The 3910 has already undergone rigorous video testing by Kris Deering in the Benchmark. Special attention should be paid to the discussion regarding macro-blocking or “MB” for short. This is an issue which has been seen in various degrees in ALL players using the Faroudja FLI-2300 for de-interlacing. However, there were zero artifacts in 720p and 480p on my Hitachi 51SWX20B. Kris also had no issues on his Panasonic plasma, which is typically the most affected by the problem. From Kris’s findings, the DVD-3910 has the least amount of macro-blocking issues of any of the FLI-2300-based players seen thus far. However, before buying this or any other player using the FLI-2300, I would suggest browsing the forums for user experiences with your type of display and be sure to buy from a local authorized dealer who allows returns for incompatibility. For most people, there will be no issues, and you will be able to experience the height of what this player has to offer (the highest benchmark score ever).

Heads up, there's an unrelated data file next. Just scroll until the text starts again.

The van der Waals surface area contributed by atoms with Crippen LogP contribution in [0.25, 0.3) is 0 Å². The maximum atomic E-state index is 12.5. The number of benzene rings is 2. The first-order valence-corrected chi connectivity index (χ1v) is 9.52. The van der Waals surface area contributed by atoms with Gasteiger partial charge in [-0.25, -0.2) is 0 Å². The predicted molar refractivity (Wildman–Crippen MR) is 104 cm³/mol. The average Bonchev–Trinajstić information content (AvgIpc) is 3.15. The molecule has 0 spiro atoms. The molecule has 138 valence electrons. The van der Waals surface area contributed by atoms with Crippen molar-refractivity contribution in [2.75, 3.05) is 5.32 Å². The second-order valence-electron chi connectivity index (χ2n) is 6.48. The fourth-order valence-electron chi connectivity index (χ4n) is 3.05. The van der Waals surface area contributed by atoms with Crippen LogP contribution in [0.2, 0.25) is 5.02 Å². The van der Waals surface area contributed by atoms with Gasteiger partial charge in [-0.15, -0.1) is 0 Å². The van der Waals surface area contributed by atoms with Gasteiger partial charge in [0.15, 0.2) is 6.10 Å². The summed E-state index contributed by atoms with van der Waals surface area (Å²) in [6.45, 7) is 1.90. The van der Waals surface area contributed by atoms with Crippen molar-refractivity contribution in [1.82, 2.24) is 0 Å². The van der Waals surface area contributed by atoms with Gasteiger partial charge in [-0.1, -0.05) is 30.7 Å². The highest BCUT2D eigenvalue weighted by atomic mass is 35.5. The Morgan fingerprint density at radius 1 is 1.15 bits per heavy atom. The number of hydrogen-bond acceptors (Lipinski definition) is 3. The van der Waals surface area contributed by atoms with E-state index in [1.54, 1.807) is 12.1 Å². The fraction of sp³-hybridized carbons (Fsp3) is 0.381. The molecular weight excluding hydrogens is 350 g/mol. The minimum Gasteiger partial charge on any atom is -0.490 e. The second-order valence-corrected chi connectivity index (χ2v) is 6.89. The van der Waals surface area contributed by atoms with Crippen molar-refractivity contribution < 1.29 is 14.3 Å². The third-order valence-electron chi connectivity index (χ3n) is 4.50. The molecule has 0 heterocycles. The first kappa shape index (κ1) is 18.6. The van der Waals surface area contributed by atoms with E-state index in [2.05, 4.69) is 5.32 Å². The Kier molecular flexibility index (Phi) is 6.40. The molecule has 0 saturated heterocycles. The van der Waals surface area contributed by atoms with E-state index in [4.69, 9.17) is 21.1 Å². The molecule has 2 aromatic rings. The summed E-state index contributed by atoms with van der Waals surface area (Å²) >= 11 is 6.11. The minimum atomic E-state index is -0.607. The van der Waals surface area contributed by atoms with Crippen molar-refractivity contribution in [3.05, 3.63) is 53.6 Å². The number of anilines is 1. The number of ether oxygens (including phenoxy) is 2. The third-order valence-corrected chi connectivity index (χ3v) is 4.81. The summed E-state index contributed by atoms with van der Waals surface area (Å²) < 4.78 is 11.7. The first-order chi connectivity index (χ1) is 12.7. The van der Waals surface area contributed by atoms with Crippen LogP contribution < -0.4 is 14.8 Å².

Subjectively, this player has an extremely sharp and clear picture. Although I have a CRT-based RPTV, I could still see extra clarity and sharpness using the DVI output. For film based material, I normally prefer the image produced by the Silicon Image Sil504 de-interlacer used in the DVD-2900 over the Faroudja based players I have seen. However, since the DVD-3910 does pretty much everything right in combination with using the ultra clean DVI interface, it just edges out the DVD-2900 using component video connections in my opinion. As expected, with video-based material (such as TV programs on DVD), there is no contest, the DVD-3910 image quality is far superior.
My biggest (only?) gripe with the DVD-3910 is the speed.
Menu and disk navigation are somewhat sluggish, and some DVDs will have a very